As Z reaches a big milestone, new campaign lets the young'uns tell its story

  • Advertising
  • July 10, 2012
  • Ben Fahy
As Z reaches a big milestone, new campaign lets the young'uns tell its story

Z has finished the massive task of rebranding more than 200 Shell station forecourts, and it's ramping up the patriotism once again for the next stage in its evolution with a new campaign from Assignment Group and Exposure starring some financially savvy youngsters.

"The key point of difference is that Z is New Zealand owned and the profits stay here, rather than head overseas," says marketing manager Jane Anthony. " ... And, not just that, 50 percent of the profits go back into the Super Fund to help us in the future. So that's pretty compelling." 

The problem, she says, is that many didn't know Z was owned by the Super Fund (or what the Super Fund even was), so it needed to make that relevant to people and show that filling up at Z was "going to benefit your kids". 

The campaign launched on Sunday night, so she says it's too early to tell how it's been received, but a couple of the concepts were tested before they went ahead with it and the general consensus was "this is great".

She says there has been a mixed response to the ads on its Facebook page, with plenty of obligatory comments about the price of petrol at Z and a "lack of understanding over the ownership structure". But explaining that ownership structure is the point of this campaign. And, unless you're making them jump off rocks into a river, using cute kids is a time-honoured way of capturing people's attention, as evidenced by Civil Defence and Clemenger BBDO's latest Drop, Cover, Hold campaign or Mitre 10's classic 'sandpit' ad (there are some equally impressive performances from the young stars in this one, particularly from the little logger rocking a sweet forearm tat). 

As for why Z has been so successful so far, Anthony says it's due to a combination of factors. During the strategy phase, she says the research showed New Zealanders said it would take more than just being New Zealand-owned for them to fill up at Z. It also needed to be a better company and do things differently from its competitors, and from better toilets to forecourt service, from better food and coffee to supporting local charities, she says it's listened to its customers at every turn. And it seems to have worked, with Z's own research showing an unprompted brand awareness of 71 percent, not far behind the other big players, and the second highest rate of behaviourial preferences. 

Fuel companies aren't generally renowned for their openness and honesty, but Anthony says "being straight up", which is one of the company's main principles, has also helped the brand.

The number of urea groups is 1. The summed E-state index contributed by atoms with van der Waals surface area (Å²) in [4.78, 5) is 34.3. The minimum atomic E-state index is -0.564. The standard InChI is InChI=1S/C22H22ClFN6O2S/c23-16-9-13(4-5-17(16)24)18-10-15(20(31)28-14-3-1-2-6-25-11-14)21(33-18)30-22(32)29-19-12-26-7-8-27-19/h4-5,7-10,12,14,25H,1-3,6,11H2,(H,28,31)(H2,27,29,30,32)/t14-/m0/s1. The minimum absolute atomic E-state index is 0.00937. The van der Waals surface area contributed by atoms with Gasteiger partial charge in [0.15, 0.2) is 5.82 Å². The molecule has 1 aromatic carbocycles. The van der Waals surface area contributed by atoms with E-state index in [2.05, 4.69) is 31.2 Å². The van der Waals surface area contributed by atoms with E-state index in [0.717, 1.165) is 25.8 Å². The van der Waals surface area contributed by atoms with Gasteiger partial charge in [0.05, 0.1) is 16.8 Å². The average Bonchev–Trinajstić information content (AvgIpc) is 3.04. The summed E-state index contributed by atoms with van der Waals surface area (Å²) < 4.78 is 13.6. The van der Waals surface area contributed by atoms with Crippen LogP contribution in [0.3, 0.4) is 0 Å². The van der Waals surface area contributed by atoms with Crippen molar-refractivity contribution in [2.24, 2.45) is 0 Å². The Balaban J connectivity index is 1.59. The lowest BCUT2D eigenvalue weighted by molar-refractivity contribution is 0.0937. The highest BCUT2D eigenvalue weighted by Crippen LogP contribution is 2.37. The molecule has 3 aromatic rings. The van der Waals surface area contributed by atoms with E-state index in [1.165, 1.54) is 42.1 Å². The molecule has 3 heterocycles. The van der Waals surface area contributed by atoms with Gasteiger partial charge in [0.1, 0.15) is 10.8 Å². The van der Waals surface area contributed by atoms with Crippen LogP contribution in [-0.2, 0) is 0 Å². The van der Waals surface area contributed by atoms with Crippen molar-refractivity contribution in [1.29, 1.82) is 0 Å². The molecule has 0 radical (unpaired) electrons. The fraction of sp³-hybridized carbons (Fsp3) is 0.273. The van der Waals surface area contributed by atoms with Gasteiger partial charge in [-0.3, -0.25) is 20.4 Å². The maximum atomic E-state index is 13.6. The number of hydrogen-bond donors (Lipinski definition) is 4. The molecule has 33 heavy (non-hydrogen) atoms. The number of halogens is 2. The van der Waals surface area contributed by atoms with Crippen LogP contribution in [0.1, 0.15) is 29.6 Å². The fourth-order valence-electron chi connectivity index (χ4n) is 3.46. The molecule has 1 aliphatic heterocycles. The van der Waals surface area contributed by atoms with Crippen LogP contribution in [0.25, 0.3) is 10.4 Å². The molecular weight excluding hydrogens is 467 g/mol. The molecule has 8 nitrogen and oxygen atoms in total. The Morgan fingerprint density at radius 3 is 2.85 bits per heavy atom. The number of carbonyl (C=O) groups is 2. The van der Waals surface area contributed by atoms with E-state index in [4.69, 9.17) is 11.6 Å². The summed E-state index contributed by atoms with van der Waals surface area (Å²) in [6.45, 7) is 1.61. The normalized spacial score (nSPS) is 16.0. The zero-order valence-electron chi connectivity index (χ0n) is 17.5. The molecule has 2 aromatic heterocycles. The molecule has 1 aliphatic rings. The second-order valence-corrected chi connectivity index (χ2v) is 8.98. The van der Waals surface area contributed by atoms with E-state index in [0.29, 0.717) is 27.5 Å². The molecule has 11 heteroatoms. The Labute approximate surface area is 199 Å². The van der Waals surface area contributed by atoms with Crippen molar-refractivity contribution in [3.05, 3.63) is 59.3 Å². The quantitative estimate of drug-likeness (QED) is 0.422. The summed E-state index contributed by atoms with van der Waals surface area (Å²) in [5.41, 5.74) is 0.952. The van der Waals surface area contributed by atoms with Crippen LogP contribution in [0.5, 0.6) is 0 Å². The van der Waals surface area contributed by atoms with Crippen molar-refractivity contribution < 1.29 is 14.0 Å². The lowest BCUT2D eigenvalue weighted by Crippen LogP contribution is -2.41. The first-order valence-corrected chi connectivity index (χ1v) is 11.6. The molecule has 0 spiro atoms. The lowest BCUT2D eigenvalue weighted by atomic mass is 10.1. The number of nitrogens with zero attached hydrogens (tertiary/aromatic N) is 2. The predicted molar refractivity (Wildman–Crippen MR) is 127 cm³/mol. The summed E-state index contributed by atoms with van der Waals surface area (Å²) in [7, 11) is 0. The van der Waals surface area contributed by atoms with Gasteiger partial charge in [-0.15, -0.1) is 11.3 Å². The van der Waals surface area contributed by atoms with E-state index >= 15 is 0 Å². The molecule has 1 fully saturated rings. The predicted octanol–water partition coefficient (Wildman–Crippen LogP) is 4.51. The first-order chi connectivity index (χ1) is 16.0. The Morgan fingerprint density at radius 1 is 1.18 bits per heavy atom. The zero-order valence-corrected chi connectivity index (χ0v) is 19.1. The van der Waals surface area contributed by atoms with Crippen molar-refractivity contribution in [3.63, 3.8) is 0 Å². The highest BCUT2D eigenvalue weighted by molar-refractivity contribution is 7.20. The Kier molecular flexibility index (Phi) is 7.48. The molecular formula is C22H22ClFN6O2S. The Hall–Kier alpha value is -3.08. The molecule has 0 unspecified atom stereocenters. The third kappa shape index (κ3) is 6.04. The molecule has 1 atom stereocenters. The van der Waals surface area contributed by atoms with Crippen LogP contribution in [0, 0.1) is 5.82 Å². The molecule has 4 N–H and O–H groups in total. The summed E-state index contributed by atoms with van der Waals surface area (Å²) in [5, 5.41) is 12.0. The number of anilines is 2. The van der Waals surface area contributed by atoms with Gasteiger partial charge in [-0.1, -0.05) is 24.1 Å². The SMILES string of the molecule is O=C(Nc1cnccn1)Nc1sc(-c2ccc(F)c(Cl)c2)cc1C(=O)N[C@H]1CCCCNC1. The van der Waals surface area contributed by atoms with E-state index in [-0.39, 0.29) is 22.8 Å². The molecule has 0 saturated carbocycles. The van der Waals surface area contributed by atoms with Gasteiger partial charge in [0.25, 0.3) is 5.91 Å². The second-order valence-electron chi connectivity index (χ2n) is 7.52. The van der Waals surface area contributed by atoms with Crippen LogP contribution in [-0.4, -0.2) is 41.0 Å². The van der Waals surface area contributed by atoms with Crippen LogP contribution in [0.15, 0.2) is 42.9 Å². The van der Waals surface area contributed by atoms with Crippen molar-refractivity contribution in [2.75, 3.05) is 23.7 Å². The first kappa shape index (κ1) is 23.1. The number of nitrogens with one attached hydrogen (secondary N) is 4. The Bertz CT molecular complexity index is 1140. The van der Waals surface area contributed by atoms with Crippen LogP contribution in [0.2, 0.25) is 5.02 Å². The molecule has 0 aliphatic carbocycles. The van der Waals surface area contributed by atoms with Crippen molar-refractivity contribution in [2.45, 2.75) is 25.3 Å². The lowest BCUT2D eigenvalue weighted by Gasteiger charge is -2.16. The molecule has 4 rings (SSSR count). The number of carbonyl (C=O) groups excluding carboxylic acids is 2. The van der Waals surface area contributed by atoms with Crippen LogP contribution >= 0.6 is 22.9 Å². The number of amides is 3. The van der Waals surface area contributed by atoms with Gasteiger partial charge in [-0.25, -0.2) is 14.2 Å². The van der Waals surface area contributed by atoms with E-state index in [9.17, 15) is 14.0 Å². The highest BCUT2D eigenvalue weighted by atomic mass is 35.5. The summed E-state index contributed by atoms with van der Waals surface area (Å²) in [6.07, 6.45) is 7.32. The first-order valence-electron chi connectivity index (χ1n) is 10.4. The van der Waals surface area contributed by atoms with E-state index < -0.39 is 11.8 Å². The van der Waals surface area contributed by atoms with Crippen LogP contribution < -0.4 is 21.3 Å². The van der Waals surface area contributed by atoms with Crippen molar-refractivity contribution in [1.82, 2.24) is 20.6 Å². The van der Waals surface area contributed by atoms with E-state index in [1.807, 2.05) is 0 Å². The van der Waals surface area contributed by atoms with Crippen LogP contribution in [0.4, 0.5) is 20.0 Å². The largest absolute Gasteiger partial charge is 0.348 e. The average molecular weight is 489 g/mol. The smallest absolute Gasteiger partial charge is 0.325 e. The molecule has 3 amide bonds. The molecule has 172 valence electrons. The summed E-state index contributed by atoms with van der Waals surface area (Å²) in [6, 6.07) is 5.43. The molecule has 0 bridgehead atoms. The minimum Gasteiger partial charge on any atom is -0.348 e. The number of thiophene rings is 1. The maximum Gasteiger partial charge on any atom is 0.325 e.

"The whole industry is a bit of an enigma [to customers]," she says. "And when people don't understand something, they often don't trust it, so that's why we've been happy to have conversations with customers in the open. "

As part of that transparent approach, it recently released an impressive interactive annual review, which highlights Z's philosophies and showcases some of its recent highlights, such as winning overall energy company of the year, lifting earnings from $157 million to $172 million and gaining over 80,000 Facebook fans. 

Anthony says it didn't fit with the brand to make a printed version, so Z's marketing and corporate comms teams collaborated with Assignment Group and digital agency Heyday to create something more suitable. And, as far as annual reports go, you'd have to say it has set a new benchmark in New Zealand. 

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Whittaker's divides the court of public opinion – but all for a good cause

  • Advertising
  • February 22, 2019
  • Caitlin Salter
Whittaker's divides the court of public opinion – but all for a good cause

On Monday, Whittaker’s launched its latest novelty chocolate-lolly mash up with a chocolatey answer to retro bakesale treat coconut ice. The Coconut Ice Surprise chocolate has a twist though, 20c from each block goes to Plunket – a charity which New Zealanders agree is a worthy cause. However, to relate the chocolate to the charity, Whittaker's has built the campaign around baby gender reveal parties, causing a backlash from the public who argue gender norms have expanded beyond blue for boys and pink for girls.

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